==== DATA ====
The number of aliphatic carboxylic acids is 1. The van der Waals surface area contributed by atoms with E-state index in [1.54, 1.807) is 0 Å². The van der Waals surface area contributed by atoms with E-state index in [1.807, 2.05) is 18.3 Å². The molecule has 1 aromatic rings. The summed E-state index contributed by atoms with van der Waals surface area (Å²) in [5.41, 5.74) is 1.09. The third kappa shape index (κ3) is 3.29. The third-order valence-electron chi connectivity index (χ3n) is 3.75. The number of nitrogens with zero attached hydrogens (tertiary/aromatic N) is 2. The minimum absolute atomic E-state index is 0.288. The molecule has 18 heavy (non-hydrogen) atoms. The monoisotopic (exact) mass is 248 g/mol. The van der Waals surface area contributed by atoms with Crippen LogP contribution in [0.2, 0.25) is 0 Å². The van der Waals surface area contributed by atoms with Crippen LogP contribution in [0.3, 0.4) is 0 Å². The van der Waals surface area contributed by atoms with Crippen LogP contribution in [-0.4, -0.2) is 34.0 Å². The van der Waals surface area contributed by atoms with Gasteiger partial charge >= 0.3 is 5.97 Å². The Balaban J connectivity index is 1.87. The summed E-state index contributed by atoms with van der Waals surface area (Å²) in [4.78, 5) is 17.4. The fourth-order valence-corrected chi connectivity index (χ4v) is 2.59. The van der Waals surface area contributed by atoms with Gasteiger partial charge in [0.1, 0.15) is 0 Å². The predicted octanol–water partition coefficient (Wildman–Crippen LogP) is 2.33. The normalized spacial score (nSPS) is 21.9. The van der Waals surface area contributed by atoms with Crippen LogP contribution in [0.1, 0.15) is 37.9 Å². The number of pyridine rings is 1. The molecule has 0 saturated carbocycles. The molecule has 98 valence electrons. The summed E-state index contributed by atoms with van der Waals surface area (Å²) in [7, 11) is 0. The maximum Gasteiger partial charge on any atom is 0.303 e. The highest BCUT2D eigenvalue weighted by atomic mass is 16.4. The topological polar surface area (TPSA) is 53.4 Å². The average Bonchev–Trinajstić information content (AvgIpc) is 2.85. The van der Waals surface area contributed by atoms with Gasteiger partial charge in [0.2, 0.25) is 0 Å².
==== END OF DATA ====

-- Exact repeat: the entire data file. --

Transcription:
The number of aliphatic carboxylic acids is 1. The van der Waals surface area contributed by atoms with E-state index in [1.54, 1.807) is 0 Å². The van der Waals surface area contributed by atoms with E-state index in [1.807, 2.05) is 18.3 Å². The molecule has 1 aromatic rings. The summed E-state index contributed by atoms with van der Waals surface area (Å²) in [5.41, 5.74) is 1.09. The third kappa shape index (κ3) is 3.29. The third-order valence-electron chi connectivity index (χ3n) is 3.75. The number of nitrogens with zero attached hydrogens (tertiary/aromatic N) is 2. The minimum absolute atomic E-state index is 0.288. The molecule has 18 heavy (non-hydrogen) atoms. The monoisotopic (exact) mass is 248 g/mol. The van der Waals surface area contributed by atoms with Crippen LogP contribution in [0.2, 0.25) is 0 Å². The van der Waals surface area contributed by atoms with Crippen LogP contribution in [0.3, 0.4) is 0 Å². The van der Waals surface area contributed by atoms with Crippen LogP contribution in [-0.4, -0.2) is 34.0 Å². The van der Waals surface area contributed by atoms with Gasteiger partial charge >= 0.3 is 5.97 Å². The Balaban J connectivity index is 1.87. The summed E-state index contributed by atoms with van der Waals surface area (Å²) in [4.78, 5) is 17.4. The fourth-order valence-corrected chi connectivity index (χ4v) is 2.59. The van der Waals surface area contributed by atoms with Gasteiger partial charge in [0.1, 0.15) is 0 Å². The predicted octanol–water partition coefficient (Wildman–Crippen LogP) is 2.33. The normalized spacial score (nSPS) is 21.9. The van der Waals surface area contributed by atoms with Crippen LogP contribution in [0.1, 0.15) is 37.9 Å². The number of pyridine rings is 1. The molecule has 0 saturated carbocycles. The molecule has 98 valence electrons. The summed E-state index contributed by atoms with van der Waals surface area (Å²) in [7, 11) is 0. The maximum Gasteiger partial charge on any atom is 0.303 e. The highest BCUT2D eigenvalue weighted by atomic mass is 16.4. The topological polar surface area (TPSA) is 53.4 Å². The average Bonchev–Trinajstić information content (AvgIpc) is 2.85. The van der Waals surface area contributed by atoms with Gasteiger partial charge in [0.2, 0.25) is 0 Å².